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Grandmaster Seiichi Tanaka and the San Francisco Taiko Dojo
By NPS – NPGallery, Public Domain, https://commons.wikimedia.org/w/index.php?curid=81620954

As some of you know, I can no longer enjoy listening to music.  When my hearing started to degrade in the early 2000s, so too did my ability to appreciate music.  The notes became distorted; I was unable to make out the melodies; and, eventually, after an MRI scan that revealed no cause for alarm, and several visits to a Cambridge University research group to undertake extensive hearing tests, I gave up trying to figure out the cause of the distortion and sold my CD collection for peanuts.  Since then, apart from a night-time dream event in January 2017, I have shunned all forms of music except drum music such as performed by Japanese taiko players or African tribal drummers.

That is, until early this morning when I experienced an emotional moment.

Not long ago, I had an email exchange with someone who has a similar distortion problem to me and who found me on the Web.  His name is David Lambert and he copied me an email he sent to the Music and Hearing Aid researchers at Leeds University, another group with whom I have had contact.  In his email, David mentioned that he’d found several pieces of music on YouTube that, although distorted to him, still gave him pleasure.  One of the pieces was a live concert of Maurice Ravel’s Bolero, performed by a youth orchestra from Galicia in northwest Spain, the Orquesta Joven de la Sinfónica de Galicia conducted very enthusiastically by Vicente Alberola.  Here’s the link: https://www.youtube.com/watch?v=8KsXPq3nedY

Orquesta Joven de la Sinfónica de Galicia, Dir. Vicente Alberola

If you are fond of classical music, you will know of Maurice Ravel’s Bolero.  It’s a pop classic favourite, often performed as a showcase piece and, to my mind, an example of controlled musical chaos.  If you are not familiar with this piece of music, it was the background music to Torvill and Dean’s 1984 Winter Olympics barnstorming figure skating performance that earned them the highest score ever recorded for this event at the Olympics.  The music starts low key with just a flute and a repetitive hypnotic background rhythm on a snare drum.  There are two melodies, each repeated twice, and over the course of the performance, the melodies are passed from one instrument to another, flute to clarinet to bassoon to… from woodwind to brass, brass to strings and, finally to all players in the orchestra including percussion. As the music progresses, so it gets louder and, depending on the conductor, faster.  It’s a mesmerising piece of music, simple in form but insistent in its demand on you, the listener, to hear it out to its noisy climax.  For me in the past, Bolero was a piece of music to be played once a year in a darkened room with eyes closed, similar to Tchaikovsky’s 1812 overture, Holst’s Mars, Bringer of War from his Planets suite, and Rossini’s Thieving Magpie overture.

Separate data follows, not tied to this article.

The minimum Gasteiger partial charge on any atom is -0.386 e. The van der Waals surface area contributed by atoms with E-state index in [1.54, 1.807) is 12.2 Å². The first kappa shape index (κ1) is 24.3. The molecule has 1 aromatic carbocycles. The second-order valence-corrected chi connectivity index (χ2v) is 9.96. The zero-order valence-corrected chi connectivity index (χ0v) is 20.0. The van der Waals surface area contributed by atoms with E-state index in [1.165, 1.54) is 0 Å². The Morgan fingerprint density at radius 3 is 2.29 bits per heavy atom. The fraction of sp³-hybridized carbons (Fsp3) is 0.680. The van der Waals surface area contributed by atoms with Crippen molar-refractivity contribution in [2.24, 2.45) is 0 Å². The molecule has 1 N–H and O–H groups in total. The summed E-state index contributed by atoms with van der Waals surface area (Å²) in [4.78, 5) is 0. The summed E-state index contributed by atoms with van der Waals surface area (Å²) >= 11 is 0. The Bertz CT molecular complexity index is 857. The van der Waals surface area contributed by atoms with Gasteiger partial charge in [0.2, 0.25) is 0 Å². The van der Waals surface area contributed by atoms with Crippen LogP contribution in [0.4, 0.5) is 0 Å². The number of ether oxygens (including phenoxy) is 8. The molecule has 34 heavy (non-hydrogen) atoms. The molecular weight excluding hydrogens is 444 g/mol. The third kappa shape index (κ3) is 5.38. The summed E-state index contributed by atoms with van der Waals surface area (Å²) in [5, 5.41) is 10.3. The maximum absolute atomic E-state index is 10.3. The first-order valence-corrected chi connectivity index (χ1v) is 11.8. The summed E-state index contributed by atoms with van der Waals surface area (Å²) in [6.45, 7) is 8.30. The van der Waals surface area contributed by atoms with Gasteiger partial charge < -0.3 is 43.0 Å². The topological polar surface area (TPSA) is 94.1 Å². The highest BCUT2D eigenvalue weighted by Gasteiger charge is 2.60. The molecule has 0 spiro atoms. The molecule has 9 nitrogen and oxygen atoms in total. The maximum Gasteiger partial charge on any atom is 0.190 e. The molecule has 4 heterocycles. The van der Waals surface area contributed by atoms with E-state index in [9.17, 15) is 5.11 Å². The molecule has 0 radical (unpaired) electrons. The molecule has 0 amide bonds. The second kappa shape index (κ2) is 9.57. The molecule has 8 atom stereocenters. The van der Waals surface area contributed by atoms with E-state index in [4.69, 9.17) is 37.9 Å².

Back to my emotional moment.  After David Lambert’s email, I searched for and found the YouTube video he recommended.  It was around 6 o’clock this morning (I’m an early riser) and I plugged my earbuds into my laptop, turned up the volume, and clicked on Play.  Sad to say, my hearing is still distorted but what a performance!  The players were clearly enjoying the experience, the conductor was ‘in the zone’, and my brain somehow filled in the bits I missed and allowed me to enjoy the enthusiasm of the whole ensemble.  And, I have to admit, halfway through I choked up and the tears flowed.  Music had always been a big part of my life ever since my school days and I miss it terribly.  Even though the rendition of Bolero sounded distorted this morning, it’s good to know I can still be moved by the experience of a group of young people playing a difficult piece of orchestral music under the baton of someone who would not be out of place as a conductor at the annual BBC Proms in the Royal Albert Hall.

I loved it.  I’ll never know if the performance was note perfect; or if there were occasional timing issues; or if the tempo was a bit ragged; but I loved it.  It’s what music is all about.

To Conductor Alberola and the youthful players of the Orquesta Joven de la Sinfónica de Galicia, thank you for providing me with an emotional moment.  And thank you, David, for the recommendation.